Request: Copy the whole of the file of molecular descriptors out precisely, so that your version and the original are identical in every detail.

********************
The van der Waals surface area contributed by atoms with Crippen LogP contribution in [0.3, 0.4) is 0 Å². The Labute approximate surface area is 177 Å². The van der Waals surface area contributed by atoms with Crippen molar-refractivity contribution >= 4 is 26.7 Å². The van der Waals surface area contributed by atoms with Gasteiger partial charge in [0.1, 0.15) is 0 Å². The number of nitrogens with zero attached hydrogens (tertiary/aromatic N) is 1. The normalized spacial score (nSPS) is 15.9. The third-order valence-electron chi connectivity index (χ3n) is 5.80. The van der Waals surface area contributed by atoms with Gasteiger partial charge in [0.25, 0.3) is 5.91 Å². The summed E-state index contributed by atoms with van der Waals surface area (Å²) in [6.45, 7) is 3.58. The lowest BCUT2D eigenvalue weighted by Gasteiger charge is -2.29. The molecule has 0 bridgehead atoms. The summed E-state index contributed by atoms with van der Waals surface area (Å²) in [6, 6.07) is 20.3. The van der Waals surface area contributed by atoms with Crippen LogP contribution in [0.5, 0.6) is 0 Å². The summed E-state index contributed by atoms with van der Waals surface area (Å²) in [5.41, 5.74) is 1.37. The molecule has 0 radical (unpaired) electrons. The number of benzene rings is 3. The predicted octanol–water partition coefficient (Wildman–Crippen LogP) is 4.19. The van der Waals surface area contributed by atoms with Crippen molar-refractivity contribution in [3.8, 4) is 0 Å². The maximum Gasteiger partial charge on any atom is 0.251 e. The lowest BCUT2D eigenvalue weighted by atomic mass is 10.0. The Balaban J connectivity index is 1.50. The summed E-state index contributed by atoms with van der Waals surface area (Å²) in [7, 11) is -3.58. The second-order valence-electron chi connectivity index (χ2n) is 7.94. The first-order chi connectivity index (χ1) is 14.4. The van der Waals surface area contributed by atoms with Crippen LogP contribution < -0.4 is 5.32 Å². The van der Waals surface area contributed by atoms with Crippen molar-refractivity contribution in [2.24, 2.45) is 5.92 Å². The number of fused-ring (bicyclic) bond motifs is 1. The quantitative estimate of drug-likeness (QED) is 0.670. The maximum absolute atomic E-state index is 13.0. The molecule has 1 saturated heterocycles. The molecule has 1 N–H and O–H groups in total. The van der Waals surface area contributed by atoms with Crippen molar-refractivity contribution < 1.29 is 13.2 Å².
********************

The van der Waals surface area contributed by atoms with Crippen LogP contribution in [0.3, 0.4) is 0 Å². The Labute approximate surface area is 177 Å². The van der Waals surface area contributed by atoms with Crippen molar-refractivity contribution >= 4 is 26.7 Å². The van der Waals surface area contributed by atoms with Gasteiger partial charge in [0.1, 0.15) is 0 Å². The number of nitrogens with zero attached hydrogens (tertiary/aromatic N) is 1. The normalized spacial score (nSPS) is 15.9. The third-order valence-electron chi connectivity index (χ3n) is 5.80. The van der Waals surface area contributed by atoms with Gasteiger partial charge in [0.25, 0.3) is 5.91 Å². The summed E-state index contributed by atoms with van der Waals surface area (Å²) in [6.45, 7) is 3.58. The lowest BCUT2D eigenvalue weighted by Gasteiger charge is -2.29. The molecule has 0 bridgehead atoms. The summed E-state index contributed by atoms with van der Waals surface area (Å²) in [6, 6.07) is 20.3. The van der Waals surface area contributed by atoms with Crippen LogP contribution in [0.5, 0.6) is 0 Å². The summed E-state index contributed by atoms with van der Waals surface area (Å²) in [5.41, 5.74) is 1.37. The molecule has 0 radical (unpaired) electrons. The number of benzene rings is 3. The predicted octanol–water partition coefficient (Wildman–Crippen LogP) is 4.19. The van der Waals surface area contributed by atoms with Crippen molar-refractivity contribution in [3.8, 4) is 0 Å². The maximum Gasteiger partial charge on any atom is 0.251 e. The lowest BCUT2D eigenvalue weighted by atomic mass is 10.0. The Balaban J connectivity index is 1.50. The summed E-state index contributed by atoms with van der Waals surface area (Å²) in [7, 11) is -3.58. The second-order valence-electron chi connectivity index (χ2n) is 7.94. The first-order chi connectivity index (χ1) is 14.4. The van der Waals surface area contributed by atoms with Crippen LogP contribution < -0.4 is 5.32 Å². The van der Waals surface area contributed by atoms with Crippen molar-refractivity contribution in [2.24, 2.45) is 5.92 Å². The number of fused-ring (bicyclic) bond motifs is 1. The quantitative estimate of drug-likeness (QED) is 0.670. The maximum absolute atomic E-state index is 13.0. The molecule has 1 saturated heterocycles. The molecule has 1 N–H and O–H groups in total. The van der Waals surface area contributed by atoms with Crippen molar-refractivity contribution < 1.29 is 13.2 Å².